Monday, November 26, 2012

Meatless Monday: Cappellacci di Zucca (Pumpkin Ravioli)

I was so excited to try this recipe! I was intending to copy a butternut squash ravioli I'd had at Il Fornaio in Seattle. Their version is described as: Fresh ravioli filled with butternut squash and walnuts; tomato sauce, brown butter, parmesan and crispy sage. It was nothing short of amazing. I hadn't thought of recreating it, but I came across another recipe on Pinterest that reminded me of it. So then I went in search of an original Cappellacci di Zucca and found one that sounded like it had all of the components required.

Did you know that you can use won ton wrappers for homemade ravioli? Well, you can! It works great, and takes ravioli making to a more accessible level for the average person. Also, the cool thing about squash recipes is you can usually swap out different kinds of squashes. Butternut squash, pumpkin, delicata squash, and hubbard squash are all fairly interchangeable. I had a few hubbard squash from my parent's garden sitting in my pantry, so I roasted one, pureed it and used instead of the pumpkin.

Now, this was not a complicated recipe, but there are a few steps to it. You have to assemble the ravioli (easy), and make two sauces (easy). I adjusted the amounts of ingredients to use an entire package of won-ton wrappers, the package I bought had 45. I don't know about you, but I can't eat 45 raviolis at once, so I froze half of the batch. You can leave them on the cookie sheet so they can freeze individually, then you can package them together. Oh, and trust me you'll want a batch of these in the freezer because this recipe is amazing!

I loved everything about these raviolis! The combination of flavors is unbelievable. You get a spicy marinara, a slightly sweet pumpkin ravioli and then the sage-spiked nutty browned butter sauce drizzled over the top. Wow. It's a different combination of flavors, but once you've had it you'll understand. To make this dish even more special, I used my homemade ricotta recipe! Now, I will mention if you plan on serving this to kids, you'll want to cut down or omit the chili flakes from the marinara because it definitely has a kick to it.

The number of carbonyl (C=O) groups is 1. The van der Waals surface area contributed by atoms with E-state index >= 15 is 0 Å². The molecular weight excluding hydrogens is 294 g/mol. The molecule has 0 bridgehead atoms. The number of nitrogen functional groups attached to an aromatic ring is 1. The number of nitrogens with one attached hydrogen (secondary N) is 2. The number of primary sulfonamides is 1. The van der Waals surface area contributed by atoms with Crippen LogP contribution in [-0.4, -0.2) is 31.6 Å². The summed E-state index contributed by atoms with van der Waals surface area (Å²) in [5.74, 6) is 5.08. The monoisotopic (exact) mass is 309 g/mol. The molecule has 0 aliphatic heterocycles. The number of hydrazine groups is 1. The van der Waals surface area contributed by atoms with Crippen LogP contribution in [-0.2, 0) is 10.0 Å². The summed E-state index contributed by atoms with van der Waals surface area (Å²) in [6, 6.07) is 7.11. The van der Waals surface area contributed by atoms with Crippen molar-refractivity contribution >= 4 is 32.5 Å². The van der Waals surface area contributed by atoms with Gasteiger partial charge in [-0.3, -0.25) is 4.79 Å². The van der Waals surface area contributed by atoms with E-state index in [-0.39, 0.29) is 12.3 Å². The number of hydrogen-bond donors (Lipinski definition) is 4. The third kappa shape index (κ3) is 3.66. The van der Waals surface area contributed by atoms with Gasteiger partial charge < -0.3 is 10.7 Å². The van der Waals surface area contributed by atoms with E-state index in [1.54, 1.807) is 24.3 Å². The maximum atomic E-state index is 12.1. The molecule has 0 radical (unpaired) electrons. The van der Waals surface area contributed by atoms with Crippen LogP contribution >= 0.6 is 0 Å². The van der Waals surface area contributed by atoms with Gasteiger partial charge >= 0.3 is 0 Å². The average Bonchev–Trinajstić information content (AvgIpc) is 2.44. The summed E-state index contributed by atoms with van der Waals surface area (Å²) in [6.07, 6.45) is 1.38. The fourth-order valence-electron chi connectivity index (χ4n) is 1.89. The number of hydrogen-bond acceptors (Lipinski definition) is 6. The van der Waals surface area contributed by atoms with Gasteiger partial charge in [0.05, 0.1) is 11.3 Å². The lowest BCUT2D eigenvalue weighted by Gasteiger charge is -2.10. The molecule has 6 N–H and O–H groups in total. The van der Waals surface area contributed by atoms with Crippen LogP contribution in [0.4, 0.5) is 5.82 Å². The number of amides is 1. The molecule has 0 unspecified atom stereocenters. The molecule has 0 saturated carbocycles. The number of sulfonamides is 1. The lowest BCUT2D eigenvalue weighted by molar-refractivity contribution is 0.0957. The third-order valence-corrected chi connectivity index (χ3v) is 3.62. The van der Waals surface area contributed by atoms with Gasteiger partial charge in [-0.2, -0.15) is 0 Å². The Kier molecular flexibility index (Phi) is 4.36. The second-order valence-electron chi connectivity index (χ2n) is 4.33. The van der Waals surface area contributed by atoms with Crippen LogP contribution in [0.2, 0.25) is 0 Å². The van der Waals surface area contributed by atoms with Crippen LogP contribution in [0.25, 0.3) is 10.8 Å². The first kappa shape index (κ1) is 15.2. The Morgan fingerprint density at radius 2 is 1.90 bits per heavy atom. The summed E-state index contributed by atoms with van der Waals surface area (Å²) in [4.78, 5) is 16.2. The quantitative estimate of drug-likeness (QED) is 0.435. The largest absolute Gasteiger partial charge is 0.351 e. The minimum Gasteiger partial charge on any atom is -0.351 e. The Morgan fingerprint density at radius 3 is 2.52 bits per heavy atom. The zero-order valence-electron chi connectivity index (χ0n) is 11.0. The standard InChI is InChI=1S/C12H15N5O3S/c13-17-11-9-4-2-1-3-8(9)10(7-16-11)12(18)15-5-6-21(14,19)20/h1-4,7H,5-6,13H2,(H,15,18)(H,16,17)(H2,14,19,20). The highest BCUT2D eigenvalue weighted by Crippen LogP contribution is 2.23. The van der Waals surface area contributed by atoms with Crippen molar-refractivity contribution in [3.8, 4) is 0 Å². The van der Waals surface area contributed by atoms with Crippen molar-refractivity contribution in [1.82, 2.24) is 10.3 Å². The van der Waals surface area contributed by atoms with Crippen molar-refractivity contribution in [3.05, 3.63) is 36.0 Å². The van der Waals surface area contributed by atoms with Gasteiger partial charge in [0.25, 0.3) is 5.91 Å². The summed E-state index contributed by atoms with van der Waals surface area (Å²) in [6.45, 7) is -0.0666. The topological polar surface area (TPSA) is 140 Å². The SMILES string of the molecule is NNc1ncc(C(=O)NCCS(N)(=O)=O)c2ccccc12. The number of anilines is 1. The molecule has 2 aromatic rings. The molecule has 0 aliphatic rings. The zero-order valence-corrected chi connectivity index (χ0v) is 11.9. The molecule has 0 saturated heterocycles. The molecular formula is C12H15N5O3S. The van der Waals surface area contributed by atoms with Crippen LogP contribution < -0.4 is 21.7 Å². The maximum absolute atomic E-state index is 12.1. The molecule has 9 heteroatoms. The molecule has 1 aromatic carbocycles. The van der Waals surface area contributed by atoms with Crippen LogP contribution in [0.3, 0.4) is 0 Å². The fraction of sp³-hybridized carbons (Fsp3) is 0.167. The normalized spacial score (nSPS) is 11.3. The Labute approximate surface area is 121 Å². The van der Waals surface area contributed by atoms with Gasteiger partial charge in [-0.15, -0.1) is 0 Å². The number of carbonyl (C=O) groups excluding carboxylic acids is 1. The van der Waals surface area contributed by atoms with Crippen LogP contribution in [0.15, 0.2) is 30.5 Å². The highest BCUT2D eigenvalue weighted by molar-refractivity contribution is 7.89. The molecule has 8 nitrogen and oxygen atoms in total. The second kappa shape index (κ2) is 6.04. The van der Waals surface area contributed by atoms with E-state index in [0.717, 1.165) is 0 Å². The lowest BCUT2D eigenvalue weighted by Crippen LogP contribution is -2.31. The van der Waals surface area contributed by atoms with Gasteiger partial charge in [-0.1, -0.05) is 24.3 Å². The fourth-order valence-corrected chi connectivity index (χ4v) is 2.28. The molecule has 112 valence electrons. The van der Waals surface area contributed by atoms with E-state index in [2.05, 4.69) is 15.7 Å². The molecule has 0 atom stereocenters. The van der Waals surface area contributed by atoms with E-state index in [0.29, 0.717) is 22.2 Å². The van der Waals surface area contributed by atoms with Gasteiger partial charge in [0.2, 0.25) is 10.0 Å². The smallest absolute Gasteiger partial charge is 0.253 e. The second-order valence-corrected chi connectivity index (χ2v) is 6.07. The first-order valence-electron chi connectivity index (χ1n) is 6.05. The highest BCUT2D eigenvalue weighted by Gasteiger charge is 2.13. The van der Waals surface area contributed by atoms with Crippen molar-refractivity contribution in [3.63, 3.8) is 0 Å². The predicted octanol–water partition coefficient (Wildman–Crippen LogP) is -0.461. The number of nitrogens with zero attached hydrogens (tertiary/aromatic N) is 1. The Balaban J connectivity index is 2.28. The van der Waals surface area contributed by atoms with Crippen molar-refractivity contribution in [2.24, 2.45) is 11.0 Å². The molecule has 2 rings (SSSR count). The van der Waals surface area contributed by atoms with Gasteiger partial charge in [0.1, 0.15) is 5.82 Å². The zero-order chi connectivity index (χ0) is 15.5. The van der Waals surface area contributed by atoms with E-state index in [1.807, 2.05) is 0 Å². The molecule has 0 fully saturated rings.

This is perfect for the Fall, and it's a sure hit for you squash lovers (or even a squash hater!!). So make, and enjoy!


Cappellacci di Zucca (Pumpkin Ravioli)

1 cups pumpkin puree, can butternut squash, hubbard squash, etc
1/2 cup ricotta cheese
2 T brandy, I used 1T Marsala wine
3 T ground pine nuts (I used a food processor to get a good consistency)
1 1/2 T brown sugar
1 package wonton wrappers

1/4 cup + 2 T unsalted butter
10 fresh sage leaves, chopped in half or thirds at the width
2 T dry white wine

1 1/2 cups plain marinara sauce
salt, pepper, chili flakes to taste

parmesan shavings for garnish/extra deliciousness

Ravioli:

Mix together the pumpkin puree, ricotta, brandy, pine nuts and brown sugar until incorporated.  Place in a sieve over a bowl for a couple hours to let the mixture drain.  Once firm, scoop the mixture by the teaspoonful and place in the center of the wonton wrappers. Fold the wrapper in half diagonally, then fold each of the corners in, to create a little hat-like thing. Place them on a generously-floured cookie sheet and refrigerate until serving time.

Brown butter sage sauce:

In a small saucepan, melt the 1/4 cup of butter on a medium-low heat.  Midway through the melting, throw in the sage. Stir occasionally until the butter reaches a golden brown color.  Remove from heat.  Pour 2 T white wine into the butter for bite.

Spicy marinara:

Warm the marinara with the reserved 2 T of butter.  Add about 1 teaspoons of chili flakes (less if you don't like it too spicy), salt and pepper to taste.  Let simmer.

Create a bed of spicy marinara sauce in the center of a plate.  Boil your ravioli (I only boil for 90 seconds or so), place in a circle around the sauce, then pour a healthy serving of the brown butter sage sauce on top.  Finish with a piece of crispy sage and a parmesan cheese shaving atop each pillow, and serve.

No comments:

Post a Comment